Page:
By Aditya Savnal. Posted on December 29, 2015
Director Prashant Nair's Umrika tells the story of the residents of Jitvapur - a small town in the heartland of rural India, who are elated when one of their residents Udai (Prateik Babbar) migrates to America. Udai keeps sending letters while in America, which keeps the joy and hope alive among the residents of the village.
But when the letters stop coming, Udai's younger brother Ramakant (Suraj Sharma) and his best friend Lalu (Tony Revolori) set out to find the cause of the same, embarking on a journey of their own in the process.
Umrika, which is Nair's second feature, was premiered at Sundance Film Festival earlier this year, where it won the Audience Award in the World Cinema - Dramatic category. The film also won the FIPRESCI award at the Cairo International Film Festival.
Nair is a qualified electrical engineer and worked in an online organisation at the start of his career and later on set up a social media agency in France. He however gave up his professional career to pursue his dream of being a filmmaker.
He made his directorial debut with the film Delhi In A Day, which was premiered at The International Film Festival Of Kerala in 2012 and was released theatrically in India, through PVR Directors Rare.
We recently spoke to Nair about what inspired him to be a filmmaker, his debut film Delhi In A Day, why he chose to make Umrika, the roadblocks he faced while making the film and pursuing his filmmaking journey.
Republished below are excerpts from the same.
My parents were Indian Foreign Services officers and I grew up living in various parts of the world including Switzerland, Sudan and Austria. During my childhood, I had limited access to arthouse films as we lived in places that didn’t have much of these available and I didn’t grow up as a cinephile. None of our family members had worked in films either. I always wished to be a writer, though the prospects of becoming a writer seemed daunting and probably unrealistic to me at that point. So I ended up studying electrical engineering. But soon I realized that I wasn’t that interested in it. There was a video store down the street, where I stayed during my engineering days. As a result, I rarely attended lectures and ended up watching 3-4 films in a day.
This is when cinema started to impact me in a much more profound way. When I graduated, I probably was one of the worst electrical engineers in the world but luckily for me, the internet boom had just begun and that was really exciting. During this time, I worked at a number of internet companies in New York. Thereafter, I worked for 10 years in France where I started a social media consulting company, which we grew from a handful of employees to a full fledged business.
At the age of 32, I began to feel the urge to get back in touch with what I originally felt passionate about and so decided to leave the industry to try my hand at something creative. I wanted to make films; however, I was clueless about the filmmaking process. During this period, I did a 3 month basic course in filmmaking and as a part of the course, I made a short film and really enjoyed the process of making it. It was at this point of time, that I decided to spend a little more time pursuing film and to try to learn a little bit more about filmmaking.
Post the filmmaking course, I consulted a friend of mine, who was a pretty successful director in Hollywood and asked whether I should assist a filmmaker or if I should pursue a formal education in filmmaking and what would be the best way to get started. He suggested that I go ahead and make a film with a fraction of the money I would spend to pursue a formal education in filmmaking. Not to worry too much about getting it perfect but just to go ahead and make a film and that it would teach me more than any class or assisting job.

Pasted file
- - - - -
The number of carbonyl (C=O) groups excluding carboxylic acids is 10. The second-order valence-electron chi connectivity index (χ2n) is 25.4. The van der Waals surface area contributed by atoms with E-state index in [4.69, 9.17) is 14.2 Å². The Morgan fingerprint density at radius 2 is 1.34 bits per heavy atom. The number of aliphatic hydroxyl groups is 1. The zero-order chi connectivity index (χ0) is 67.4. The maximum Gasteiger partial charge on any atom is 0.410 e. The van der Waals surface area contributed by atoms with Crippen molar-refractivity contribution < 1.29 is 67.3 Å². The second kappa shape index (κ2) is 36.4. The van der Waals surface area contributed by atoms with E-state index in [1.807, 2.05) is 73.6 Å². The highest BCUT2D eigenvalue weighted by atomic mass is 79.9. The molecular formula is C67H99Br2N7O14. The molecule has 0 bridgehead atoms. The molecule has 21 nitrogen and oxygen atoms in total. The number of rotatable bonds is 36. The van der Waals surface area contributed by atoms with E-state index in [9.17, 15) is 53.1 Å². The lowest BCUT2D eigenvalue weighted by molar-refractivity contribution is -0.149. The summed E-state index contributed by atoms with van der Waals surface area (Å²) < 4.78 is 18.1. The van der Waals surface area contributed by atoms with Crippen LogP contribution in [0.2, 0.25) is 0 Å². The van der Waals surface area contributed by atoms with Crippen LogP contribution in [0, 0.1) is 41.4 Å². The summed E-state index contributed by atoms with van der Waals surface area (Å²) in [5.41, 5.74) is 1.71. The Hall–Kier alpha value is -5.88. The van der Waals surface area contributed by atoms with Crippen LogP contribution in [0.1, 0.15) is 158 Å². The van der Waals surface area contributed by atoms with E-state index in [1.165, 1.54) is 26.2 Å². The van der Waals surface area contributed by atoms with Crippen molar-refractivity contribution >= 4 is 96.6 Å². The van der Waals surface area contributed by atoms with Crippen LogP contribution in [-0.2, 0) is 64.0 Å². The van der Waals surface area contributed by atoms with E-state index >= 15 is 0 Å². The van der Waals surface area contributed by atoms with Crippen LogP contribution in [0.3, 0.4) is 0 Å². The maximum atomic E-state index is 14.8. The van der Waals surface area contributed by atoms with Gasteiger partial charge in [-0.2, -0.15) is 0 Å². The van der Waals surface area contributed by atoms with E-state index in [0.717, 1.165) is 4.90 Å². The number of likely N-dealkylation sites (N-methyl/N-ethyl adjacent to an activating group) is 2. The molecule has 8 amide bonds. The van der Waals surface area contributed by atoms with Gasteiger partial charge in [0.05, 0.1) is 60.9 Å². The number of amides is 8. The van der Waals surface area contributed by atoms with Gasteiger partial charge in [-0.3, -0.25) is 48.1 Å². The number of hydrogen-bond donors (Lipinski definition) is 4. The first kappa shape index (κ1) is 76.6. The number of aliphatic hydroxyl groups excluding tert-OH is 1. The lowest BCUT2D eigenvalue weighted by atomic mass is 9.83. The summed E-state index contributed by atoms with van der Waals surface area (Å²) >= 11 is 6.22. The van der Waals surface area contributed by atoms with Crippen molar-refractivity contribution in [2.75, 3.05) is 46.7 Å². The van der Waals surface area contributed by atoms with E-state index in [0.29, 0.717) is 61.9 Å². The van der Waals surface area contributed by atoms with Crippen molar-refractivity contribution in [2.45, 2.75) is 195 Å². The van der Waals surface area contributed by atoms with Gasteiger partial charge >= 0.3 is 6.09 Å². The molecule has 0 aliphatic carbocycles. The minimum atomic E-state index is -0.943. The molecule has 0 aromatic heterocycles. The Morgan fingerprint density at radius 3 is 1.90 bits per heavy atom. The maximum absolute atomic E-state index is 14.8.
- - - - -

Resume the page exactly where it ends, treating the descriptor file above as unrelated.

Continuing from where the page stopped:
He also advised me to prepare a fixed schedule for making the film up-front and adhere to it religiously, almost as if it were a class. And that’s how I ended up making my first film Delhi In A Day. We shot the film on a 5D camera and I managed many of the responsibilities of the film myself, including the writing. I was fortunate enough to be surrounded by good people and so I learnt a lot about the process as well as what areas I wanted to focus on.
The film had a limited release in India through PVR Directors Rare. I am glad that it did get a release, because the process of releasing a film teaches you a lot about the challenges involved in bringing your movie to audiences once you have made it.
While directing Delhi In A Day, I was also writing the script of Umrika. I submitted the script to the Mahindra Sundance labs, where it was accepted and based on the feedback I received at the lab, I worked on improving the script. Directing Delhi in A Day had made me aware of the difficulties involved in making a film and getting it released. I therefore wanted to get Umrika made as an international co-production in the hopes that having several stakeholders in different countries would help the film travel as well as provide a context to create something truly universal. Initially it was supposed to be an Indo-German-French co-production. Everybody had committed to their part of the money and we were ready to go on floors.
During this time, Swati Shetty also came on board and helped us to get in touch with Suraj Sharma (the lead actor of the film). Having worked in the studio world, she brought a strong understanding of marketing, release and distribution activities. Sadly, the financing fell through, a couple of weeks before we began the shoot and the project seemed doomed to never happen.
Swati suggested that since we were in the momentum, we should try and get the film back on its feet at the earliest. We then started shooting with minimal finances. Soon Manish Mundra came on board and he helped us to slowly get back on our feet.
Growing up all over the world, I found that India was often unfairly labeled as an “exotic” place, especially in America. But the truth is, if you look at American traditions (Thanksgiving, Groundhog Day) through naive eyes, they are equally exotic. I wanted to sort of flip this around and have America viewed as an “exotic” place through the eyes of an Indian village. So, in Umrika, the inhabitants of Jitvapur village receive letters containing photos of America and they construct their own idea of the country, much as people who have never been to India do. In their eyes, Umrika is an exotic place.